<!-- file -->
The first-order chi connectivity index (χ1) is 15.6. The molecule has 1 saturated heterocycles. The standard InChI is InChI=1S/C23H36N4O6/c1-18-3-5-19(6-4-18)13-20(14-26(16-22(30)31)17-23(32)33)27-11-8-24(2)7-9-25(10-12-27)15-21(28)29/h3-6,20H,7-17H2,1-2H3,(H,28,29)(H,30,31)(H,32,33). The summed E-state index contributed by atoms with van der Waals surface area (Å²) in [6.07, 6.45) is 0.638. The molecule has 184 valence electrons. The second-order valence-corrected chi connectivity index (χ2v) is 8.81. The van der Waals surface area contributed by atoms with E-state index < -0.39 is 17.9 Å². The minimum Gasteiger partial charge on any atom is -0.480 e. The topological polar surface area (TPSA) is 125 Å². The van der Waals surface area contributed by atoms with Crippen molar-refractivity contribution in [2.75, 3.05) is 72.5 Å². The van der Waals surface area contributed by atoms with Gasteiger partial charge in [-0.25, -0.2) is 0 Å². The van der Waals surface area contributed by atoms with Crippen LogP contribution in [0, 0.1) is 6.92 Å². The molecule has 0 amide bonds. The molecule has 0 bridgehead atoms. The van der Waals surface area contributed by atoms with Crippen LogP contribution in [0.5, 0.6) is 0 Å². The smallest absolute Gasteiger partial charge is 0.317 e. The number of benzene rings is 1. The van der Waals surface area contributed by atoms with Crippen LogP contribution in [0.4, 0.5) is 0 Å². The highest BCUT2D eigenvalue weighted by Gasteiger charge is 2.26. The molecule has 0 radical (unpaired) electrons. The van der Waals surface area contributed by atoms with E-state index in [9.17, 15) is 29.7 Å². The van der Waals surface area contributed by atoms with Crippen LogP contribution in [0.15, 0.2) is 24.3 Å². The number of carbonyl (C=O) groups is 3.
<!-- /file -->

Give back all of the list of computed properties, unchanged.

The first-order chi connectivity index (χ1) is 15.6. The molecule has 1 saturated heterocycles. The standard InChI is InChI=1S/C23H36N4O6/c1-18-3-5-19(6-4-18)13-20(14-26(16-22(30)31)17-23(32)33)27-11-8-24(2)7-9-25(10-12-27)15-21(28)29/h3-6,20H,7-17H2,1-2H3,(H,28,29)(H,30,31)(H,32,33). The summed E-state index contributed by atoms with van der Waals surface area (Å²) in [6.07, 6.45) is 0.638. The molecule has 184 valence electrons. The second-order valence-corrected chi connectivity index (χ2v) is 8.81. The van der Waals surface area contributed by atoms with E-state index < -0.39 is 17.9 Å². The minimum Gasteiger partial charge on any atom is -0.480 e. The topological polar surface area (TPSA) is 125 Å². The van der Waals surface area contributed by atoms with Crippen molar-refractivity contribution in [2.75, 3.05) is 72.5 Å². The van der Waals surface area contributed by atoms with Gasteiger partial charge in [-0.25, -0.2) is 0 Å². The van der Waals surface area contributed by atoms with Crippen LogP contribution in [0, 0.1) is 6.92 Å². The molecule has 0 amide bonds. The molecule has 0 bridgehead atoms. The van der Waals surface area contributed by atoms with Crippen LogP contribution in [0.5, 0.6) is 0 Å². The smallest absolute Gasteiger partial charge is 0.317 e. The number of benzene rings is 1. The van der Waals surface area contributed by atoms with Crippen LogP contribution in [0.4, 0.5) is 0 Å². The highest BCUT2D eigenvalue weighted by Gasteiger charge is 2.26. The molecule has 0 radical (unpaired) electrons. The van der Waals surface area contributed by atoms with E-state index in [9.17, 15) is 29.7 Å². The van der Waals surface area contributed by atoms with Crippen LogP contribution in [0.15, 0.2) is 24.3 Å². The number of carbonyl (C=O) groups is 3.